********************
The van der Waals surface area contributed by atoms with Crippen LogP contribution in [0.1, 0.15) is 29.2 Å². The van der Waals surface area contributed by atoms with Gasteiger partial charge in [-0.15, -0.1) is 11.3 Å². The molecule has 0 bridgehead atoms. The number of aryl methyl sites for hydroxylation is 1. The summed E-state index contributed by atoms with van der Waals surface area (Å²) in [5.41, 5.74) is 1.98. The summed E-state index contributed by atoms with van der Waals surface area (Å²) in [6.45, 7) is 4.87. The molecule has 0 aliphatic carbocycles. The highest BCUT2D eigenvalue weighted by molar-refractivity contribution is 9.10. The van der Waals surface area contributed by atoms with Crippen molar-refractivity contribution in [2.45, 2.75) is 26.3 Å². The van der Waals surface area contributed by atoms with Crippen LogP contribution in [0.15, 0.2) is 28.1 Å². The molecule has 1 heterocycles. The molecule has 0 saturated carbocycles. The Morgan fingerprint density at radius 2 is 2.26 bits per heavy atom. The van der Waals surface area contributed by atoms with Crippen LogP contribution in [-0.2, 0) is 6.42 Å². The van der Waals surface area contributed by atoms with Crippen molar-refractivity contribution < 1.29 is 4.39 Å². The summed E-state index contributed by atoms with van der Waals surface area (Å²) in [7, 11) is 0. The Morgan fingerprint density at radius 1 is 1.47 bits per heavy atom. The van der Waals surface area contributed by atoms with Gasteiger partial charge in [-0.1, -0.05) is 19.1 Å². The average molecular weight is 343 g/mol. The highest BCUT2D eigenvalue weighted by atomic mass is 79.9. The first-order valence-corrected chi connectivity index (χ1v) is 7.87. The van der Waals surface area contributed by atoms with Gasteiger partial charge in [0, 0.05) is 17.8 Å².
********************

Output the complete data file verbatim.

The van der Waals surface area contributed by atoms with Crippen LogP contribution in [0.1, 0.15) is 29.2 Å². The van der Waals surface area contributed by atoms with Gasteiger partial charge in [-0.15, -0.1) is 11.3 Å². The molecule has 0 bridgehead atoms. The number of aryl methyl sites for hydroxylation is 1. The summed E-state index contributed by atoms with van der Waals surface area (Å²) in [5.41, 5.74) is 1.98. The summed E-state index contributed by atoms with van der Waals surface area (Å²) in [6.45, 7) is 4.87. The molecule has 0 aliphatic carbocycles. The highest BCUT2D eigenvalue weighted by molar-refractivity contribution is 9.10. The van der Waals surface area contributed by atoms with Crippen molar-refractivity contribution in [2.45, 2.75) is 26.3 Å². The van der Waals surface area contributed by atoms with Crippen LogP contribution in [0.15, 0.2) is 28.1 Å². The molecule has 1 heterocycles. The molecule has 0 saturated carbocycles. The Morgan fingerprint density at radius 2 is 2.26 bits per heavy atom. The van der Waals surface area contributed by atoms with Crippen LogP contribution in [-0.2, 0) is 6.42 Å². The van der Waals surface area contributed by atoms with Crippen molar-refractivity contribution < 1.29 is 4.39 Å². The summed E-state index contributed by atoms with van der Waals surface area (Å²) in [7, 11) is 0. The Morgan fingerprint density at radius 1 is 1.47 bits per heavy atom. The van der Waals surface area contributed by atoms with Gasteiger partial charge in [-0.1, -0.05) is 19.1 Å². The average molecular weight is 343 g/mol. The highest BCUT2D eigenvalue weighted by atomic mass is 79.9. The first-order valence-corrected chi connectivity index (χ1v) is 7.87. The van der Waals surface area contributed by atoms with Gasteiger partial charge in [0, 0.05) is 17.8 Å².